The idea of the judiciary as independent guardians of the rule of law has taken a beating in Wisconsin in recent years, amid highly contentious state Supreme Court races and the widely publicized divisions within the state Supreme Court.
What plan with a realistic chance of being enacted could help restore respect for the judicial branch of state government as separate from politics?
That premise and that question shaped the work of a four-member task force of the State Bar of Wisconsin, and what the task force recommended recently is a plan that would be unique in the nation: Election of state Supreme Court justices to 16-year terms, without any opportunity to run for reelection.
The four members of the task force described how they settled on that proposal in a recent “On the Issues with Mike Gousha” program at Eckstein Hall.
Tom Shriner, a commercial litigator in Milwaukee and former president of the Seventh Circuit Bar Association, said that creation of the task force started from the strong reaction “on the part of lawyers throughout the state, on every side of the question imaginable, to what they saw going on with the [Wisconsin Supreme] Court . . . . and their demand that the bar do something about this.” Shriner is also an adjunct professor at Marquette University Law School.
“It is a very simple change, but it could have really profound influence on the way our courts are put together in the future,” said Christine Bremer Muggli, a plaintiffs’ personal injury attorney in Wausau and former president of the Wisconsin Association for Justice.
Joseph Troy, a former Outagamie County judge now in private practice, chaired the committee. He said the conditions in Wisconsin “have resulted in a blurring of the lines of separation of power” between the judicial, executive, and legislative branches.
This led the group to this question, as Troy put it: “With the dynamics of elections and the law that exists, is there a way that we can improve the clarity of the role of the judiciary, which is to be the independent guardians of the rule of law, and to not be beholden to politics of any kind?”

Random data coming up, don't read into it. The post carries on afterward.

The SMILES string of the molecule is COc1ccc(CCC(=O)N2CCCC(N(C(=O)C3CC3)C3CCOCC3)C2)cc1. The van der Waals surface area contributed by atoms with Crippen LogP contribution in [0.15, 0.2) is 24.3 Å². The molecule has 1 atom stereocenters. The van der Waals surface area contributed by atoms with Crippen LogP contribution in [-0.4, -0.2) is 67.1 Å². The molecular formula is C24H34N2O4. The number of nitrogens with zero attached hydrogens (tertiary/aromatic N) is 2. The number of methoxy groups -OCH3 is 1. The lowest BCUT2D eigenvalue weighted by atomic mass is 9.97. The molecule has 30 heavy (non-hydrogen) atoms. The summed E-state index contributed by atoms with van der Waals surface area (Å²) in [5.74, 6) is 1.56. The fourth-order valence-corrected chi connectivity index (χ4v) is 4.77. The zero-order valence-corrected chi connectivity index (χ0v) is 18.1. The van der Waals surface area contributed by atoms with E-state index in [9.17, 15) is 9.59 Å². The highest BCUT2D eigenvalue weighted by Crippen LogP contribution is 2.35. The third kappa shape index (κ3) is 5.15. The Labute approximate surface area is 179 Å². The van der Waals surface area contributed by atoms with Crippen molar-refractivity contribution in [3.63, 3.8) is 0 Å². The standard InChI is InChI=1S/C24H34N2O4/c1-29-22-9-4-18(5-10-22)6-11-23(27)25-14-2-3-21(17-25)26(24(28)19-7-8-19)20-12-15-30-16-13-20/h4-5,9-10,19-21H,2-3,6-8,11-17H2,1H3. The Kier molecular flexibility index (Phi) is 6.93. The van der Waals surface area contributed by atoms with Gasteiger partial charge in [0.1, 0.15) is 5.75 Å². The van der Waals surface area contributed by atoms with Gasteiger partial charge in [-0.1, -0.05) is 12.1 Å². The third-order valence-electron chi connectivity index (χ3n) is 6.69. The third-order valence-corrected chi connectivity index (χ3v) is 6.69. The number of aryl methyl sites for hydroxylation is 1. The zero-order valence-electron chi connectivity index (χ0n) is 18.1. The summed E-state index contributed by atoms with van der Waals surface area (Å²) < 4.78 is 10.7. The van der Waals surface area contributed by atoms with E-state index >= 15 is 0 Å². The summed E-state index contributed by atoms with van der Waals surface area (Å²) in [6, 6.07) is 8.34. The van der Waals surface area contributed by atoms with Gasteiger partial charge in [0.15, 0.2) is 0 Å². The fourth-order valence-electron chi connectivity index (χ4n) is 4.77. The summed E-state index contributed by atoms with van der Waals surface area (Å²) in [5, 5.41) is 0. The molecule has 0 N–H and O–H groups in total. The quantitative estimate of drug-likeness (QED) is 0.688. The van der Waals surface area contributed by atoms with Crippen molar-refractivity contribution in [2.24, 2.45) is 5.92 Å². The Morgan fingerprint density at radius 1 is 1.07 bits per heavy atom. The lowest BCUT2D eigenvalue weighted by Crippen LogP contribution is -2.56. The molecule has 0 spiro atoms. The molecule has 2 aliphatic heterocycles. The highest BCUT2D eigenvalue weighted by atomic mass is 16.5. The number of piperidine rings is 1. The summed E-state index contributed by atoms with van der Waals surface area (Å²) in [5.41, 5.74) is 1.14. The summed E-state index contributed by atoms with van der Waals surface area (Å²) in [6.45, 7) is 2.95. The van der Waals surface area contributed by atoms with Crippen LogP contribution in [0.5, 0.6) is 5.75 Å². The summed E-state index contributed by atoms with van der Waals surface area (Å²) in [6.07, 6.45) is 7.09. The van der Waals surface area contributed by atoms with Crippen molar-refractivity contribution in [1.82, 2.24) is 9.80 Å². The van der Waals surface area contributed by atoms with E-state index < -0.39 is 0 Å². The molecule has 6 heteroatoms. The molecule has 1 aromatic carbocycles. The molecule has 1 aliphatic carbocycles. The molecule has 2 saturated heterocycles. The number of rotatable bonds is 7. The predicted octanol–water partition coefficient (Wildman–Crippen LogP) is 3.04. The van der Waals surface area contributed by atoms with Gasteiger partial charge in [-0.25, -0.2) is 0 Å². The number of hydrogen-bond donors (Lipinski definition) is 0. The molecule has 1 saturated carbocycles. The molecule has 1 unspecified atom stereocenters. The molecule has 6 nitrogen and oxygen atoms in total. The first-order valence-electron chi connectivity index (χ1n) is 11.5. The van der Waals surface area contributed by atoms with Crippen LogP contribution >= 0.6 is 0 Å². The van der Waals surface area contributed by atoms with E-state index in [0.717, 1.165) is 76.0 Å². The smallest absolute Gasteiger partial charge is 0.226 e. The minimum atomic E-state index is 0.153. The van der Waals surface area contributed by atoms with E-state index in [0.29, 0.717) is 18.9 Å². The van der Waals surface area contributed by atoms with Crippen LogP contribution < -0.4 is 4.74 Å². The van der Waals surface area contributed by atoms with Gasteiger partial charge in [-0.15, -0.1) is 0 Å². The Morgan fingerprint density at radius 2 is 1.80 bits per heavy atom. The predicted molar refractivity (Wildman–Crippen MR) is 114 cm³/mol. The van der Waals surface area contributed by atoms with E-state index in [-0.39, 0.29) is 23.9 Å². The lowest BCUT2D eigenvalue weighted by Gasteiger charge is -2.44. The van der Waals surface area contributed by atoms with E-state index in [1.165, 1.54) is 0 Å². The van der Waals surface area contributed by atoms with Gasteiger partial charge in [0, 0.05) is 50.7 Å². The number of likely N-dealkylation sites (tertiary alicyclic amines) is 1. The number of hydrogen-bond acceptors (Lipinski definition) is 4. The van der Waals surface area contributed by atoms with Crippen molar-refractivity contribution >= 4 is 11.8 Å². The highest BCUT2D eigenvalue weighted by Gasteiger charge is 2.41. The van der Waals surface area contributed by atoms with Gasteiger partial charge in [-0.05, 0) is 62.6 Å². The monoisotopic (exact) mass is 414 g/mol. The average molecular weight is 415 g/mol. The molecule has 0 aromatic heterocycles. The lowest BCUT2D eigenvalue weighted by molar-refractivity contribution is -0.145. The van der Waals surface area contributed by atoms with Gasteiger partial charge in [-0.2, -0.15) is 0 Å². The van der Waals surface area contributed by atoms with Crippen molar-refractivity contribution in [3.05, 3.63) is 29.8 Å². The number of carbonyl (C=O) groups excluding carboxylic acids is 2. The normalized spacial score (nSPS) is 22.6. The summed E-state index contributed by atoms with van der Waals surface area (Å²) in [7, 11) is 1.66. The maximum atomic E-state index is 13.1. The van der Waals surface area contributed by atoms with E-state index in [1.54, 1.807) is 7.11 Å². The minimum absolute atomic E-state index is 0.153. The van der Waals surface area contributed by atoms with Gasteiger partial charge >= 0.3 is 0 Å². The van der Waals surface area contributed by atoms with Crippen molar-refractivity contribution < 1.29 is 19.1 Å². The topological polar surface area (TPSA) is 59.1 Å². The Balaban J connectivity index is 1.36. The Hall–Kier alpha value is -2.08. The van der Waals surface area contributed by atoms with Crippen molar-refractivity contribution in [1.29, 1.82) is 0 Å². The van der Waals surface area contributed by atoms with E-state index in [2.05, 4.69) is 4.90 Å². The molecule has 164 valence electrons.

The answer the task force members agreed on and proposed would be a transition to a system they hope will lead justices to focus only on their work as justices because they would have no need to worry about future campaigns or potential campaign donors. The unrenewable 16-year term (“it’s four governor’s terms, it’s four presidential terms,” Shriner said) would encourage justices to act with independence from political pressures.
Troy said, “When a justice is once elected, they never again become a politician for that job – they’re just a justice. Their only job is to enforce the rule of law for their entire term.”
Catherine Rottier, who practices in Madison and who is a former president of the Wisconsin Defense Council, said, “It’s not a left or right plan . . . . It is a good government idea.” The four members of the task force are themselves a diverse group when it comes to political views. That was intentional, Troy said.
Shriner said the task force did not back ideas to select justices and other judges on a merit system because the members did not think Wisconsin voters were willing to give up the right to vote for Supreme Court justices in statewide elections. And the task force did not propose taking away the power of governors to fill vacancies on the court because governors, regardless of their party, will not agree to that. The goal, task force members said, included proposing a plan that would avoid certain failure in the political process, which would be the case for proposals for merit selection of justices.
The plan has been overwhelmingly endorsed by the Board of Governors of the State Bar of Wisconsin, which task force members said was encouraging. The bar now wants to begin to promote the proposal to legislators and the general public.
The plan would require changing the state constitution, which requires passage in two consecutive Legislatures and then approval in a statewide referendum. While that means the change will not come quickly, task force members said they believed the need to have an independent judiciary would persuade people in the long run of the plan’s merits.
The 16-year term proposal is a separate matter from a different constitutional change which was endorsed in recent weeks by both houses of the Legislature. That proposal calls for the seven Supreme Court justices to elect a chief justice from within their ranks. Currently, the chief justice is automatically the justice with the most seniority. Support for that proposed constitutional revision broke sharply along party lines, with Republicans saying it was a better way to the run the court and Democrats saying it was a veiled attack on current Chief Justice Shirley Abrahamson.
Members of the bar association task force said they were optimistic that consideration of their unrelated plan would avoid triggering such partisan divisiveness.